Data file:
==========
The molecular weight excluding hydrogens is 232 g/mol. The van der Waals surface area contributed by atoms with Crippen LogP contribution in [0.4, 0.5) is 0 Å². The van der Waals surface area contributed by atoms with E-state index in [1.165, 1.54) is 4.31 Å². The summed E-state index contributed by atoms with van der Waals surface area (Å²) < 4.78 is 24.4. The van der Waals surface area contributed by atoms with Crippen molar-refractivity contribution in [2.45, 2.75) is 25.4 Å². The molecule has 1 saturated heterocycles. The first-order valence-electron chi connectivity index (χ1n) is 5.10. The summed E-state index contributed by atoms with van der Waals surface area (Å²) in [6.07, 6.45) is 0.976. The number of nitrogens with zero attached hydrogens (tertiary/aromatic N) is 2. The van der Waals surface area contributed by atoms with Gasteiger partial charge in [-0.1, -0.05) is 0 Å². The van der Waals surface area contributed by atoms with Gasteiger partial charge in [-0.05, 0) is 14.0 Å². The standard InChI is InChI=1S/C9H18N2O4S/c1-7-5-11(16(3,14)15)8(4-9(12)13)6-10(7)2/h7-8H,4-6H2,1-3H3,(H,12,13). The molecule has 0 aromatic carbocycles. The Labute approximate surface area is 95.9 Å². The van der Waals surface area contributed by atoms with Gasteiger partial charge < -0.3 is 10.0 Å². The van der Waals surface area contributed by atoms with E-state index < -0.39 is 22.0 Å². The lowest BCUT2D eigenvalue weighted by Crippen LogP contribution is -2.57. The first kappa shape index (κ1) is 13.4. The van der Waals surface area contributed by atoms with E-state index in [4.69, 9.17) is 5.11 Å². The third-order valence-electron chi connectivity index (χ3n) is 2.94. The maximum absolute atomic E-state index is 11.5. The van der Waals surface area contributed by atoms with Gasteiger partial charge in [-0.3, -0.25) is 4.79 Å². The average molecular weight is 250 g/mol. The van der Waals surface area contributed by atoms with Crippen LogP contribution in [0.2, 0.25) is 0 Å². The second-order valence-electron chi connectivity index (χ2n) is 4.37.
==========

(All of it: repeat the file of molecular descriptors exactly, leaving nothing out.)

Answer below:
The molecular weight excluding hydrogens is 232 g/mol. The van der Waals surface area contributed by atoms with Crippen LogP contribution in [0.4, 0.5) is 0 Å². The van der Waals surface area contributed by atoms with E-state index in [1.165, 1.54) is 4.31 Å². The summed E-state index contributed by atoms with van der Waals surface area (Å²) < 4.78 is 24.4. The van der Waals surface area contributed by atoms with Crippen molar-refractivity contribution in [2.45, 2.75) is 25.4 Å². The molecule has 1 saturated heterocycles. The first-order valence-electron chi connectivity index (χ1n) is 5.10. The summed E-state index contributed by atoms with van der Waals surface area (Å²) in [6.07, 6.45) is 0.976. The number of nitrogens with zero attached hydrogens (tertiary/aromatic N) is 2. The van der Waals surface area contributed by atoms with Gasteiger partial charge in [-0.1, -0.05) is 0 Å². The van der Waals surface area contributed by atoms with Gasteiger partial charge in [-0.05, 0) is 14.0 Å². The standard InChI is InChI=1S/C9H18N2O4S/c1-7-5-11(16(3,14)15)8(4-9(12)13)6-10(7)2/h7-8H,4-6H2,1-3H3,(H,12,13). The molecule has 0 aromatic carbocycles. The Labute approximate surface area is 95.9 Å². The van der Waals surface area contributed by atoms with Gasteiger partial charge < -0.3 is 10.0 Å². The van der Waals surface area contributed by atoms with E-state index < -0.39 is 22.0 Å². The lowest BCUT2D eigenvalue weighted by Crippen LogP contribution is -2.57. The first kappa shape index (κ1) is 13.4. The van der Waals surface area contributed by atoms with E-state index in [4.69, 9.17) is 5.11 Å². The third-order valence-electron chi connectivity index (χ3n) is 2.94. The maximum absolute atomic E-state index is 11.5. The van der Waals surface area contributed by atoms with Gasteiger partial charge in [-0.3, -0.25) is 4.79 Å². The average molecular weight is 250 g/mol. The van der Waals surface area contributed by atoms with Crippen LogP contribution in [0.2, 0.25) is 0 Å². The second-order valence-electron chi connectivity index (χ2n) is 4.37.